I’ll describe how her circumstance appeared to me: From the dark floor of the earth, this prickly little creature, rear end meeting front, inched her way up a stalk of grass into the light. When she reached the top, she groped around until the weight of her body shifted the fulcrum, which bent the stem low and brought her right back to where she started. From the depths again, she made the trek up the same piece of grass, once at the apex she tipped the extent, and back down she came to her original point of departure. It was becoming a sick game of “Chutes and Ladders”, and I couldn’t help chuckle at how many times I’ve found myself in a similar difficult situation, thinking I am making progress only to find myself stuck in a repetitive pattern of behavior or thought that is leading me nowhere.
This went on for quite some time. And what I found already more fascinating than her existential difficult situation was that all the while she seemed thoroughly unperturbed by her without of progress. She just kept plugging along. Her patience was inspiring. Not once did she stop to bemoan her state. There were no desperate pleas for deliverance, no breast-beating, no cries of “woe is me,” that I could ascertain. This was just the way it was. She seemed resigned to, if not thoroughly at peace with, this perpetual carousel ride on which she found herself.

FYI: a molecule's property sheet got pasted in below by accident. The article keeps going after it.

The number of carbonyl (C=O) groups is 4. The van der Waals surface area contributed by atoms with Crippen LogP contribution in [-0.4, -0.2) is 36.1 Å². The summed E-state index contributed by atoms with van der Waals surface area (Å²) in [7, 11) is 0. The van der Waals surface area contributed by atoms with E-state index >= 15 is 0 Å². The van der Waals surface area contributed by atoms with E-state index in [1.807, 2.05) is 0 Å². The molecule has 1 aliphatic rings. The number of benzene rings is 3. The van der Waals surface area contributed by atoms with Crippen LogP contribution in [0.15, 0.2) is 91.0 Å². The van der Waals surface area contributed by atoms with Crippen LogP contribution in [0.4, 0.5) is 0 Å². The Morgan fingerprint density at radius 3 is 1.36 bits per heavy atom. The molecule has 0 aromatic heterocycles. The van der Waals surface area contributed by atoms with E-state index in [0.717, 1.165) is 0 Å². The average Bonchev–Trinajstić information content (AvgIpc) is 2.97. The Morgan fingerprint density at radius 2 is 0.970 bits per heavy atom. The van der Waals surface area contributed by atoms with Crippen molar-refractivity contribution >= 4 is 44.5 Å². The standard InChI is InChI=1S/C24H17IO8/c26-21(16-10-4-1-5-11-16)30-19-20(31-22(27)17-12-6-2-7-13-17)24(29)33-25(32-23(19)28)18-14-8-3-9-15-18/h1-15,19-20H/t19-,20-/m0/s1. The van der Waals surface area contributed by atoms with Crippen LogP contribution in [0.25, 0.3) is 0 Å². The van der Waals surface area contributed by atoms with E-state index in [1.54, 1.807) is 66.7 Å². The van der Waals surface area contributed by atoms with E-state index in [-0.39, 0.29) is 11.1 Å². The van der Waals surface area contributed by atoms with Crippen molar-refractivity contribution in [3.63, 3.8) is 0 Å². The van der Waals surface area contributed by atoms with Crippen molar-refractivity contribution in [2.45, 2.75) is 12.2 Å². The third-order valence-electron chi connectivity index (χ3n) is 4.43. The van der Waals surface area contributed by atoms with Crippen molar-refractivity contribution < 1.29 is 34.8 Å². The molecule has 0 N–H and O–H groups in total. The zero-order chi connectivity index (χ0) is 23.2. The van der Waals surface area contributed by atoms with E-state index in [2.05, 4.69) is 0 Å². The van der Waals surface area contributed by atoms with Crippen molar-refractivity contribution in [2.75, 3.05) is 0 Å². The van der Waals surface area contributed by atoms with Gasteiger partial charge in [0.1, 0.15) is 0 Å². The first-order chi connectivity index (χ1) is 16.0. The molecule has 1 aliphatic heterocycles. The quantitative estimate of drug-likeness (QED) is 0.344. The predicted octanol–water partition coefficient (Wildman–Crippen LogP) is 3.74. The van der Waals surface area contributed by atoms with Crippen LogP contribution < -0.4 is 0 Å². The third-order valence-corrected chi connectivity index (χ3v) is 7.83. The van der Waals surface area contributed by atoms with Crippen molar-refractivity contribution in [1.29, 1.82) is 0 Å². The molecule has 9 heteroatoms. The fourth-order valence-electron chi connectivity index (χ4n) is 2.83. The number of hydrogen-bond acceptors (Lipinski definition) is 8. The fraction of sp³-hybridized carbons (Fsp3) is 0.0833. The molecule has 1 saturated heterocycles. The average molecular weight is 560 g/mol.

The Buddha expressed in his First Noble Truth that life is dukkha, approximately translated this method “experiencing.” Now this may seem terribly daunting and pessimistic on initial consideration, except for the fact that he also taught that this basic condition could, with effort, be greatly improved upon. So all is not lost… As the Indologist and South Asian scholar Heinrich Zimmer concludes, “everything in Indian thought supports the basic insight that all is well. A supreme optimism prevails everywhere.” And, if we so choose, we might perceive our experiencing, our tests and trials with the same outlook, and ultimately plumb the depths of our dark experiences for the stimulus that brings spiritual growth.
The deeply disturbing events in our lives: death, divorce, addiction, illness, loss of any sort, these dark nights of the soul, as Thomas Moore describes them in his book of the same title, referencing the Spanish mystic John of the Cross’ poem, may become profound opportunities for transformation, that will ultimately further us along our path.
Moore says, “A true dark night of the soul is not a surface challenge, but… an internal or external event that strikes to the chief of your existence,… not just a feeling, but a burst in your very being, and it may take a long while to get by to the other end of it.”… So one could say a dark night is a spiritual trial, an additional-ordinary experience that throws us off balance, as if the rug has been torn from beneath our feet, and we no longer stand on substantial ground.